John Bailey: How we anglers can remember Robert Shanks - and a great idea to win some fabulous tackle
PUBLISHED: 09:35 26 March 2019 | UPDATED: 09:35 26 March 2019
The recent passing of Rob Shanks was such a tragedy for his family and for the fishing community hereabouts.
Along with his partner, Daniel Brydon at Wensum Valley Angling, Rob was a tackle dealer of the old sort. When my partner, not an expert angler exactly, went into the shop alone in 2018 she was charmed by the way he helped and guided her.
I saw the way he dealt with children, novices and experts alike over the years, always with kindness, generosity and with the benefit of huge experience and knowledge.
And, vitally, Rob was never patronising, but always spoke with honesty and integrity. His is a skill that we would do well to remember. And perhaps we can.
I am moving house yet again. The books are bad enough to box and store, but the fishing tackle is on another planet called chaos. Since leaving teaching 30 years ago I have worked around the tackle trade and have accumulated my own grimy version of a private tackle shop. The more I delved into my rodent-ridden garage, the more treasures I unearthed, mostly cradled by cobwebs, nearly always forgotten.
It didn’t take me long to realise, however, that I possessed a goodly number of gems there, tackle to make a dealer’s eyes glisten and tackle that simply should be used and not be allowed to fester. The upshot was that I sent the whole job lot to a friend of mine to get dusted, done up and made desirable once again. The big question now is what I do with these precious piscatorial pieces as my friend dribbles them back to me?
So Daniel at Wensum Valley Angling and I came up with a plan. It’s heart is The Robert Shanks Award and this is how we see how it might work. There are two prizes every month for both adults and under 16s. The monthly prizes are largely donated by tackle manufacturers who were also devastated by Rob’s death and want to be involved. Four times each year there will also be an additional award coming from my own collection of the tackle I am having renovated. This ‘star’ prize might be a rod, a reel, or a collection of handmade float for example. All these items will be there to be used bankside for sure but will also have history to them – a tale from my own angling past.
So, what you have to do, adults and youngsters alike, is to get news of your angling achievements to Daniel at Wensum Valley Angling. You can phone him on 01603 929090 between the hours of 9am to 5pm Monday to Saturday and 10.30am to 3pm on Sunday. You can email him on firstname.lastname@example.org or Facebook him @wvangling. There’s also something called Instagram at Wensumvalleyangling but I’m getting lost here and so my advice is simply to pop into the shop and see the man face to face. You’ll find him next door to Taverham Garden Centre and you’ll enjoy the experience I promise.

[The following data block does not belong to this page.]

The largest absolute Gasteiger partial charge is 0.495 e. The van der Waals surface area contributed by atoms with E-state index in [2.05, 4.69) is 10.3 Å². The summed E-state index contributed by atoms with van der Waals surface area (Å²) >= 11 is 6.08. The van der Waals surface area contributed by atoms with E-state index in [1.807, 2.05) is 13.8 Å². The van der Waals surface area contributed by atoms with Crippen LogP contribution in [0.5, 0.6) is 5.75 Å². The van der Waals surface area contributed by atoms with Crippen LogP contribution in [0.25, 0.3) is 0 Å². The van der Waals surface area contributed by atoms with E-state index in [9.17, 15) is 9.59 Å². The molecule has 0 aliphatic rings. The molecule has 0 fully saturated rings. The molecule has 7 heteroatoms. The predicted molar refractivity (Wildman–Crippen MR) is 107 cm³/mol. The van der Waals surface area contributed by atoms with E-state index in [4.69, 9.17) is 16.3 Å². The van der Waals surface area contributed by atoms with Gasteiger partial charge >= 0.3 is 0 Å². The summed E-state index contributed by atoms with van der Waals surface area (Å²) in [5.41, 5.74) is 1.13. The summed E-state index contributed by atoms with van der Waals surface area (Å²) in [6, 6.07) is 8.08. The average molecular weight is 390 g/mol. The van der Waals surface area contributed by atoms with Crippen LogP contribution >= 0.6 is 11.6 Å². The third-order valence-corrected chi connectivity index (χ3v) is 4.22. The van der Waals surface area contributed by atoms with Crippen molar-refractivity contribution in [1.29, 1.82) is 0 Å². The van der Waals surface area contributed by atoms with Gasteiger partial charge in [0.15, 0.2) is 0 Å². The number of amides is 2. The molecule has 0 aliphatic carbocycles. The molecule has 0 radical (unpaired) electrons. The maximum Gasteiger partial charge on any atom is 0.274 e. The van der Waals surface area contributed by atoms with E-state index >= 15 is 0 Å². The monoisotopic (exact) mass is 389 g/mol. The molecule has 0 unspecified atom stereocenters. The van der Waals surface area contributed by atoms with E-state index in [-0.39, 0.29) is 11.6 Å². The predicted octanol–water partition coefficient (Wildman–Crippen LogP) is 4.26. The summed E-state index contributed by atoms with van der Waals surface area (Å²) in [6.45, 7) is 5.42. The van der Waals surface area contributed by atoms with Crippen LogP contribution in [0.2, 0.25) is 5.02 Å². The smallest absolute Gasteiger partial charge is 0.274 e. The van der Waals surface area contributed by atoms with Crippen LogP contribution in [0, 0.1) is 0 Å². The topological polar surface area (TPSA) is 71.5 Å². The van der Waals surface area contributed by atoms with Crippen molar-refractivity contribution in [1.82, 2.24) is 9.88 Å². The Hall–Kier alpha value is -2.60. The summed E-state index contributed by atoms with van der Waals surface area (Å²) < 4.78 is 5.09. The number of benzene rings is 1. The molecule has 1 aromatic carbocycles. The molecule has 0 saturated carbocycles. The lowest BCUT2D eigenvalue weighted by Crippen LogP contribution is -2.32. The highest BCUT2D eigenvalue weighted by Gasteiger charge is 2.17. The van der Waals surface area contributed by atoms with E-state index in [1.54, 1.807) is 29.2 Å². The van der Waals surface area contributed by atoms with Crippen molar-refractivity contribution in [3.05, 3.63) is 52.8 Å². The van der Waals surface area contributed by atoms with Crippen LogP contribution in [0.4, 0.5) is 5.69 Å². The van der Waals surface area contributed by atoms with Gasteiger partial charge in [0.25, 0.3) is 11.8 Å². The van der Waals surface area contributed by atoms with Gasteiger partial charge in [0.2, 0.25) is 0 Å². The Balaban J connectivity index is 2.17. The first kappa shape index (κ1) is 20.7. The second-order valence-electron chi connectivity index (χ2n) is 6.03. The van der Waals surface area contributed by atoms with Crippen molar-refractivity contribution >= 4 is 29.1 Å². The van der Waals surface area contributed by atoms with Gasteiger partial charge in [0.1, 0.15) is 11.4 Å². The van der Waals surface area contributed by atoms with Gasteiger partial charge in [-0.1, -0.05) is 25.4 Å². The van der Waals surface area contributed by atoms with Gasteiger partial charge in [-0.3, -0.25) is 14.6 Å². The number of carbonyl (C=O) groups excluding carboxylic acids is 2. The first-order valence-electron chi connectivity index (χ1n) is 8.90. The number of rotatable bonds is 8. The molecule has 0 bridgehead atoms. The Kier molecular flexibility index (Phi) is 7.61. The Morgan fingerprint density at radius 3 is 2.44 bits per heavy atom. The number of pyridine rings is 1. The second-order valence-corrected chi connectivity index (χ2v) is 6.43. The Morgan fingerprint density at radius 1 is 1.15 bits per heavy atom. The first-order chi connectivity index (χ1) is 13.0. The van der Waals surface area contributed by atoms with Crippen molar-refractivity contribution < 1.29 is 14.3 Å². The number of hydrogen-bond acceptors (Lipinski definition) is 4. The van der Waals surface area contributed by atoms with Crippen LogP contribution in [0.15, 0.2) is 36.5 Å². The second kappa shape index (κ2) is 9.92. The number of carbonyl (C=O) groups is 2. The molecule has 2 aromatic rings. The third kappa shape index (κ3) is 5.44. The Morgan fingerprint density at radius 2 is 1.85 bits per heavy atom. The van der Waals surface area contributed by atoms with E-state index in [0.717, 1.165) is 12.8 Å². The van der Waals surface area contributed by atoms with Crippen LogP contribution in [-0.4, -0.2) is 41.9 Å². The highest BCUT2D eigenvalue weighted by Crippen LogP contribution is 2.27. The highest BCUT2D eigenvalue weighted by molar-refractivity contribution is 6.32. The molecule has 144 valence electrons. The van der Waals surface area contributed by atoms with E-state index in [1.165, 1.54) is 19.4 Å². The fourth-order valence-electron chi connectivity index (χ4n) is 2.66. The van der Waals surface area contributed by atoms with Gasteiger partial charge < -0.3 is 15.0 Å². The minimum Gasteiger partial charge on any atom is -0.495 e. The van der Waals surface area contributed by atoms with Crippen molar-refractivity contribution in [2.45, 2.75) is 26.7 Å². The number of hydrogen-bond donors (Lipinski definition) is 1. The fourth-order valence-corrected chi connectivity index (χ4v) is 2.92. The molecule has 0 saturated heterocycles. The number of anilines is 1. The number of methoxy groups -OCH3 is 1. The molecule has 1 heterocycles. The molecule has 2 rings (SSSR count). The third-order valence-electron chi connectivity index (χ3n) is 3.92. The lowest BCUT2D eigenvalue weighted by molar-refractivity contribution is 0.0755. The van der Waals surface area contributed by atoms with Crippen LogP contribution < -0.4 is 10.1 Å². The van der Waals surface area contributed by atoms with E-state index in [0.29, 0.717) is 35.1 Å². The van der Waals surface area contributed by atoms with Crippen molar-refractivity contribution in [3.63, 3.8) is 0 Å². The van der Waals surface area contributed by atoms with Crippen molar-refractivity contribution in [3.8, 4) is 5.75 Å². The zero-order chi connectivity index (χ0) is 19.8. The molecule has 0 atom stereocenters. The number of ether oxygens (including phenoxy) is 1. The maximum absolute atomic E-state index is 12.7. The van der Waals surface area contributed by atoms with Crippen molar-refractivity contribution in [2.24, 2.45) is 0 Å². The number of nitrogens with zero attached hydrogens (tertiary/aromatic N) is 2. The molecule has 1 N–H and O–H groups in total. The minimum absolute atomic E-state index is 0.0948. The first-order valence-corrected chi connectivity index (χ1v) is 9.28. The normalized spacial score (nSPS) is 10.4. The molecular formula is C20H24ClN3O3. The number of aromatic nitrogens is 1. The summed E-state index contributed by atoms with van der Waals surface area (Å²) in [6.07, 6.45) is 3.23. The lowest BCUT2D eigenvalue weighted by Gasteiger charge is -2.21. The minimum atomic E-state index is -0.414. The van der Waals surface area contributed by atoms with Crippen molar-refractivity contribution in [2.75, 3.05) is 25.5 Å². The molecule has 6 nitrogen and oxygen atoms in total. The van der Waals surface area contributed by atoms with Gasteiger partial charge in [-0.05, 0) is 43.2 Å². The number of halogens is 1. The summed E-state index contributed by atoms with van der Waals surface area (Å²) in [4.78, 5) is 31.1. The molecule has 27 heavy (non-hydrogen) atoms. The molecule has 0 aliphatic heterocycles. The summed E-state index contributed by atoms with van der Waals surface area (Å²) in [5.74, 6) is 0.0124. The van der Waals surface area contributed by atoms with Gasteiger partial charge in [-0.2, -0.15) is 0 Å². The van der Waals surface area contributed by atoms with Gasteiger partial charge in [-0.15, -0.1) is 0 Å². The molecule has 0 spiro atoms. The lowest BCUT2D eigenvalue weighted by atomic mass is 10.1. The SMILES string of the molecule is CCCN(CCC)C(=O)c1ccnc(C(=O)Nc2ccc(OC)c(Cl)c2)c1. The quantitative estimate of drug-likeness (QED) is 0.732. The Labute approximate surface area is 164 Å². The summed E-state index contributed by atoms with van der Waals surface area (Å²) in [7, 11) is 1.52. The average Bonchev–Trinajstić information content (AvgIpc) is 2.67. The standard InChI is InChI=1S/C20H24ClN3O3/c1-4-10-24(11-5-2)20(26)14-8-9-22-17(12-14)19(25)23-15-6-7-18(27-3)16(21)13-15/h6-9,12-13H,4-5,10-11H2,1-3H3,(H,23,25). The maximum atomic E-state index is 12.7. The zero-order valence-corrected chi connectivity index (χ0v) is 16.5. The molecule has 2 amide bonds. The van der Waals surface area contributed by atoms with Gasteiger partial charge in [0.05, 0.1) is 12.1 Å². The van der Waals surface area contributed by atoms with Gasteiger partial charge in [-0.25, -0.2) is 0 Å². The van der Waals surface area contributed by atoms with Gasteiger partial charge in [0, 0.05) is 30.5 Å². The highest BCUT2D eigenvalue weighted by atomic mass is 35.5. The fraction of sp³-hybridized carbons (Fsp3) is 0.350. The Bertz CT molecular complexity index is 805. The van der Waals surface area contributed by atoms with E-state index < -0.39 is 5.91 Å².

Each week, at the end of my normal column I’ll be listing the most recent notable angling achievements and each month Daniel and I will be making the awards and explaining in detail who has won and why. We’d love to see this competition take off and become a fixture, becoming fun for us all. We think Rob would like that. We will be beginning this initiative through April and the first monthly prizes will be in this paper on May 1 so now it is down to you to get fishing and get cracking.
What sort of angling achievements are Daniel and I looking for, you might be wondering? Remember, this is all about honouring the memory of Rob Shanks so we will be looking for the things he would have admired. Sometimes the honours will go to a top angler who has caught a great fish, perhaps at the end of a long campaign. Sometimes something completely different will win: something unusual, something to make us all think, something to provide us with the sort of inspiration that Rob himself personified. Perhaps an extraordinary sighting or great story will do it. Perhaps you have done something special for the environment or have helped someone get out fishing for the first time.
Perhaps your granddad deserves recognition as the one to have introduced you to the sport in the first place. Perhaps you drew an amazing painting of a fish in a school art class or you have made a wonderful float or tied a stunning artificial fly. It could be anything that carries off the prizes just, like Rob always did, use your imagination and dig into your love of the sport.
So, please, get fishing and get catching and thinking. Dan and I are really looking forward to hearing from you right now!!